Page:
Over the course of the year, we've been dealing with a lot of poetry, perhaps without even recognizing it.
As we have done this, you may not have been aware of the underlying structure in such poetry for establishing cadence (that is, tone), rhythm, and meaning.
We must keep in mind the importance of learning to read poetry by writing it ourselves.
That said, I ask you to take on the 14-line, Shakespearean sonnet formula (iambic pantemter; ABAB CDCD EFEF GG) while modifying the text to suit your own needs and subject matter related to the deeply emotional experiences presented in Shakespeare’s sonnets:
Your focus should be centered on issues of RELATIONSHIP!
Thus, you will want to evoke a whole range of emotional experiences from joy to despair; from love-loss to the fulfillment of love; from loneliness to peace; from depression to happiness.Be sure to pay attention to how Shakespeare uses the sonnet to “bring the fundamental experiences of life—time, death, love, and friendship—into tight focus" (TV 250).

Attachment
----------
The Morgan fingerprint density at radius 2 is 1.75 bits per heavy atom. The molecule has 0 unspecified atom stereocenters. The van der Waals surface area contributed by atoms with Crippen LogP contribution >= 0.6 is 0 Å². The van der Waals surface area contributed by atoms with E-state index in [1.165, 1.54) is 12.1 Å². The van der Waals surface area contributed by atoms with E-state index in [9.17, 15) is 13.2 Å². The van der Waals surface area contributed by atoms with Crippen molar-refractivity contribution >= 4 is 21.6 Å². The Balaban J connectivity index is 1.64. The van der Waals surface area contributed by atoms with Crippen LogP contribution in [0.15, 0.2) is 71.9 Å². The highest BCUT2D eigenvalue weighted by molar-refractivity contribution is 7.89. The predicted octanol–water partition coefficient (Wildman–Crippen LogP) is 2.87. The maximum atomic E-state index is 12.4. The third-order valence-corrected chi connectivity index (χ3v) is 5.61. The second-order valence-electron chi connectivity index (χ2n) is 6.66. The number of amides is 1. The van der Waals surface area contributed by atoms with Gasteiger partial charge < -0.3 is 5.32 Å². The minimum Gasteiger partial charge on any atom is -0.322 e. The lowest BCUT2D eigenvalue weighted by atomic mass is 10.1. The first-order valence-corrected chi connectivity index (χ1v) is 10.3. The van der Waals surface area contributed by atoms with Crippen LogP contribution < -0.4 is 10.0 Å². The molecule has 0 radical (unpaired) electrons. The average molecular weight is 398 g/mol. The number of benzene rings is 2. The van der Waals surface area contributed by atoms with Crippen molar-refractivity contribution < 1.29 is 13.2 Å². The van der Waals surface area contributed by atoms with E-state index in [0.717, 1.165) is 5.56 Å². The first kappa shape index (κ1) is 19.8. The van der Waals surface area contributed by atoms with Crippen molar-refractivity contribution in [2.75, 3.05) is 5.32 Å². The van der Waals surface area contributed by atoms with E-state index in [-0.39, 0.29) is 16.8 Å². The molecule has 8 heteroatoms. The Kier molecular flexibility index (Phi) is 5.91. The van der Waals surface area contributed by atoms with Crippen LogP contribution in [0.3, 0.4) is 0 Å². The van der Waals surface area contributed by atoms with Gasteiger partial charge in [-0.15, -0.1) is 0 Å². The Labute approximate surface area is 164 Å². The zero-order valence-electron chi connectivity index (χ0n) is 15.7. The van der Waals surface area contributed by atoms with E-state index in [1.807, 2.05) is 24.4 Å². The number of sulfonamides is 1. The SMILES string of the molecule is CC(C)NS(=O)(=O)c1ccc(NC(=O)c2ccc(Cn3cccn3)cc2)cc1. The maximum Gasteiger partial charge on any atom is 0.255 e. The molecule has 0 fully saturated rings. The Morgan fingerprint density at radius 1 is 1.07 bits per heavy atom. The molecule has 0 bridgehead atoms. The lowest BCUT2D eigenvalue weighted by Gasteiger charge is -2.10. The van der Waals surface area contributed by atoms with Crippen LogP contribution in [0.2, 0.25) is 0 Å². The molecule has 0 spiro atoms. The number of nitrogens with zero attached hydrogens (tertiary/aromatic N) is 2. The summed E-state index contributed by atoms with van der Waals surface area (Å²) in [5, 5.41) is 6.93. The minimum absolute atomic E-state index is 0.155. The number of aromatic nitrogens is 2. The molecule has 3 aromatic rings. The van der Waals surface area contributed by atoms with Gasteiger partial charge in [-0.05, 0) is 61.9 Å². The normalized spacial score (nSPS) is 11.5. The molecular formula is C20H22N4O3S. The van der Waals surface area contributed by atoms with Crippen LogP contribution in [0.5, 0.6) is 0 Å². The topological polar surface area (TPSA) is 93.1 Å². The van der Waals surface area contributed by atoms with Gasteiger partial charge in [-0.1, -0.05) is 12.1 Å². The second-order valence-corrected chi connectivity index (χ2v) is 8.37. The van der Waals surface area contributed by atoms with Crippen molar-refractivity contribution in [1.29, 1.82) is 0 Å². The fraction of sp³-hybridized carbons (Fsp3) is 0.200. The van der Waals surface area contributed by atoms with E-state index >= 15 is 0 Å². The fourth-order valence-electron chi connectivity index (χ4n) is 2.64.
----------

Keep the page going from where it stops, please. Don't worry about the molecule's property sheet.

DUE Friday, May 15 by class time: blog or hard copy.
Below is an example from my own in-class writing on the theme of spiritual transformation (from life to death to life):
The promised land awaits in the silent
Growth of the fruits of God's great love.
On this Western front all time is thus spent
In the white mist of reverie above
Wherein I seek only what's beautiful
In scope of truth in sound that sings a song--
This melody is a momentary lull
Into scapes of dreaming so deep and long,
Where human deserts become oases.
Barren and dry hearts are like thirst quenched.
Where sullen countenance of death ceases
To shade all that was once prefigured
In the advent of your second coming--
A story of death to birth succumbing.